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Five Things I Hope To See In The Upcoming “Ms. Marvel” Show

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Every so often, I get news that excites me like a kid in a candy factory. It doesn’t happen often these days. As adults, it’s hard to get too excited when bills, the news, and traffic do plenty to dampen your spirits. Then, it happens and your world is better because of it.

This past weekend, I got a much-needed dose of that excitement. At Disney’s annual D23 Expo, Marvel Studios announced that they’re making a live-action Ms. Marvel TV show for their Disney+ streaming service. As someone who has praised Ms. Marvel’s comics and her contributions to female superheroes, I freely admit I jumped for joy when I saw this.

I know the news surrounding Disney hasn’t been good lately, given what has been happening with Spider-Man. I also know they’re in a bit of a transitional period after the conclusion of “Avengers: Endgame.” Despite these issues, Marvel Studios and their Disney overlords still want to make money. They’ve got plenty of high-profile movies on their slate, but this could end up being a bigger deal.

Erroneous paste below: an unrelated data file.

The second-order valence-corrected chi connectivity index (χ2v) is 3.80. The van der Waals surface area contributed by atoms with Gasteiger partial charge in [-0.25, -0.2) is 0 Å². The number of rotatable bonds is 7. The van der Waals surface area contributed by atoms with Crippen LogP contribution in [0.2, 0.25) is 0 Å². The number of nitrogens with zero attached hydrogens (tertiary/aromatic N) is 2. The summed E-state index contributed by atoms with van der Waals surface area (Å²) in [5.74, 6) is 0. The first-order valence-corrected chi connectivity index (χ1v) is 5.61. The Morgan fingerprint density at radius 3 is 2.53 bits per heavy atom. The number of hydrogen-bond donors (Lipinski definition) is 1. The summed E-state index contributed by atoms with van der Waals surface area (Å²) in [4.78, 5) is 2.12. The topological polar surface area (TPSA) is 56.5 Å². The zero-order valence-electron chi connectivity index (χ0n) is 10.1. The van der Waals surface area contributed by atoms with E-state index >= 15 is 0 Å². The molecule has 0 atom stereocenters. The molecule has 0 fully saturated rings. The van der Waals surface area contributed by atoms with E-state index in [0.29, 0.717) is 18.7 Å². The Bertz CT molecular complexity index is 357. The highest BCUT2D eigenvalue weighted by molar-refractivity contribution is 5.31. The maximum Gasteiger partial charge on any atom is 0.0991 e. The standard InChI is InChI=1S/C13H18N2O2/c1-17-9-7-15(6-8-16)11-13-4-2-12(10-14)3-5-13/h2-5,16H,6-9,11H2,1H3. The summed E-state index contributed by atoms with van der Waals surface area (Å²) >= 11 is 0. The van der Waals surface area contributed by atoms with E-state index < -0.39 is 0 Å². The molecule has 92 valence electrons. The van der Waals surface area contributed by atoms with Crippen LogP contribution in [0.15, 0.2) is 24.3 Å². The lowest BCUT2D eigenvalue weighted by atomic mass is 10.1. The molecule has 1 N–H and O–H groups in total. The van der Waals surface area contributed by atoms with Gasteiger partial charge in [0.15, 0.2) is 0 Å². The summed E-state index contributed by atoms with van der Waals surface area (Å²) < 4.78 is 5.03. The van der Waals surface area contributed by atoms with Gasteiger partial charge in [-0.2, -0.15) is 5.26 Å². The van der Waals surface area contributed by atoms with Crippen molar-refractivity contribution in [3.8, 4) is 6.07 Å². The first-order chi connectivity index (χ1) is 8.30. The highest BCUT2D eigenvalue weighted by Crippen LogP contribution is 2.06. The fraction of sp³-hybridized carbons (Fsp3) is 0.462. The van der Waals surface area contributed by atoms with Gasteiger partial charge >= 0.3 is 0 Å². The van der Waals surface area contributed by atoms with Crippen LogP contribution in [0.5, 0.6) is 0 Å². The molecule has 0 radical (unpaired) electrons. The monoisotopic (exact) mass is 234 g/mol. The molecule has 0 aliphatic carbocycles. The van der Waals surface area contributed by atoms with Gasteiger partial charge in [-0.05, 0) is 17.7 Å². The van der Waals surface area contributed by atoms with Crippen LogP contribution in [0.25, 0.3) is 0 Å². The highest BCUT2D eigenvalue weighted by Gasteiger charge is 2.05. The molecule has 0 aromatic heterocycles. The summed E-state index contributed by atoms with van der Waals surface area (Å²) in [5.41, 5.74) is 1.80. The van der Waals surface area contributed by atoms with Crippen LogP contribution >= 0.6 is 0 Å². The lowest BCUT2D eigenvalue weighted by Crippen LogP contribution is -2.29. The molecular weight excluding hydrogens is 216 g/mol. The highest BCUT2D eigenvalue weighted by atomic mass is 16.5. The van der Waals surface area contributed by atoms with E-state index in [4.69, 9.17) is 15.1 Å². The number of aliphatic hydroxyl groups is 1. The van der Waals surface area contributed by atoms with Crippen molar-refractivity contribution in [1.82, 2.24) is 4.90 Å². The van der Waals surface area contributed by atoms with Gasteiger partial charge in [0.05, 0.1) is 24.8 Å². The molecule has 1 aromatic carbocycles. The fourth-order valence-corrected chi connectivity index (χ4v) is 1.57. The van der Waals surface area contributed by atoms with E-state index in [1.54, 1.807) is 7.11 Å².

I say that as an unapologetic fan of Ms. Marvel and all things Kamala Khan. I also know that Disney is looking for any possible edge to promote their new streaming service and take a bite out of the market share that Netflix currently dominates. I admit I wasn’t planning on subscribing. Shows about She-Hulk, the Scarlet Witch, Vision, and Moon Night sound fun, but not enough to justify the cost.

That all changed with Ms. Marvel. As far as I’m concerned, she’s the only reason I’ll be getting or keeping a Disney+ subscription. There’s a lot to unpack with this announcement. I doubt I’ll cover all of it here, but for now, I’d like to take some time to articulate the extent of my excitement.

To that end, I’d like to share five things I hope to see in this upcoming series. Kamala Khan is one of those characters who can capture the heart, soul, and spirit of the superhero genre. Her entry into the Marvel Cinematic Universe couldn’t be better. These are just some of the things that could make it even more marvelous.


Number 1: The (Many) Quirks That Make Kamala Khan Lovable

Any TV show, comic book, movie, or video game involving Kamala Khan must make its first priority to capture the essence of what makes her so endearing. Being a superhero is only small part of her overall story. What makes Kamala great is the many little things that define who she is.